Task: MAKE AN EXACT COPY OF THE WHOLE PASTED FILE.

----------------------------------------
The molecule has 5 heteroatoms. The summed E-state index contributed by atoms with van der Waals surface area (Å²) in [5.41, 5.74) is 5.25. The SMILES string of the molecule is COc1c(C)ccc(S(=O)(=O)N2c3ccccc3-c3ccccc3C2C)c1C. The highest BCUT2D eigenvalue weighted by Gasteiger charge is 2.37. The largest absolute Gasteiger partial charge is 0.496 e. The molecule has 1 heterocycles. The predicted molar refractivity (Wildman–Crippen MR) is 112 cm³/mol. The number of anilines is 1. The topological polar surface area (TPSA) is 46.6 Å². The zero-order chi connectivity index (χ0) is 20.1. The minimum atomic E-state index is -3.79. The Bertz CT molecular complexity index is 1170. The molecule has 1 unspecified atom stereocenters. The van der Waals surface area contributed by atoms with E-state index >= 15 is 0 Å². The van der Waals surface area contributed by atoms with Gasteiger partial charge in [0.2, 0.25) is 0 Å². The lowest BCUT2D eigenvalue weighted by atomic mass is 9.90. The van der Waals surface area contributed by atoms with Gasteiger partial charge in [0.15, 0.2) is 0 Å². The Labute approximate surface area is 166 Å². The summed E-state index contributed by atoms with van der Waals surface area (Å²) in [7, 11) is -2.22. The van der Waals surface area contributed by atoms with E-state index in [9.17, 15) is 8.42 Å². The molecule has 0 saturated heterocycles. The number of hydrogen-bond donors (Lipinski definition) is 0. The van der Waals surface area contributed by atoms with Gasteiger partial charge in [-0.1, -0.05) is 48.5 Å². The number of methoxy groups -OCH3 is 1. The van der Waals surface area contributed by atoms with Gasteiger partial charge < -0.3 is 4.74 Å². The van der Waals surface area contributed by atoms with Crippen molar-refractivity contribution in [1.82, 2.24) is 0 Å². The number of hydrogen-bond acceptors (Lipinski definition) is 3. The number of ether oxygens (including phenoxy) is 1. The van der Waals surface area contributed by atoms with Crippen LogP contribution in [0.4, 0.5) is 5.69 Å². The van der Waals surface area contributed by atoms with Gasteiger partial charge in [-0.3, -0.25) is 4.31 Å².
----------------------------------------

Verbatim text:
The molecule has 5 heteroatoms. The summed E-state index contributed by atoms with van der Waals surface area (Å²) in [5.41, 5.74) is 5.25. The SMILES string of the molecule is COc1c(C)ccc(S(=O)(=O)N2c3ccccc3-c3ccccc3C2C)c1C. The highest BCUT2D eigenvalue weighted by Gasteiger charge is 2.37. The largest absolute Gasteiger partial charge is 0.496 e. The molecule has 1 heterocycles. The predicted molar refractivity (Wildman–Crippen MR) is 112 cm³/mol. The number of anilines is 1. The topological polar surface area (TPSA) is 46.6 Å². The zero-order chi connectivity index (χ0) is 20.1. The minimum atomic E-state index is -3.79. The Bertz CT molecular complexity index is 1170. The molecule has 1 unspecified atom stereocenters. The van der Waals surface area contributed by atoms with E-state index >= 15 is 0 Å². The van der Waals surface area contributed by atoms with Gasteiger partial charge in [0.2, 0.25) is 0 Å². The lowest BCUT2D eigenvalue weighted by atomic mass is 9.90. The van der Waals surface area contributed by atoms with Gasteiger partial charge in [0.15, 0.2) is 0 Å². The Labute approximate surface area is 166 Å². The summed E-state index contributed by atoms with van der Waals surface area (Å²) in [7, 11) is -2.22. The van der Waals surface area contributed by atoms with E-state index in [9.17, 15) is 8.42 Å². The molecule has 0 saturated heterocycles. The number of hydrogen-bond donors (Lipinski definition) is 0. The van der Waals surface area contributed by atoms with Gasteiger partial charge in [-0.1, -0.05) is 48.5 Å². The number of methoxy groups -OCH3 is 1. The van der Waals surface area contributed by atoms with Gasteiger partial charge < -0.3 is 4.74 Å². The van der Waals surface area contributed by atoms with Crippen molar-refractivity contribution in [1.82, 2.24) is 0 Å². The number of hydrogen-bond acceptors (Lipinski definition) is 3. The number of ether oxygens (including phenoxy) is 1. The van der Waals surface area contributed by atoms with Crippen LogP contribution in [0.4, 0.5) is 5.69 Å². The van der Waals surface area contributed by atoms with Gasteiger partial charge in [-0.3, -0.25) is 4.31 Å².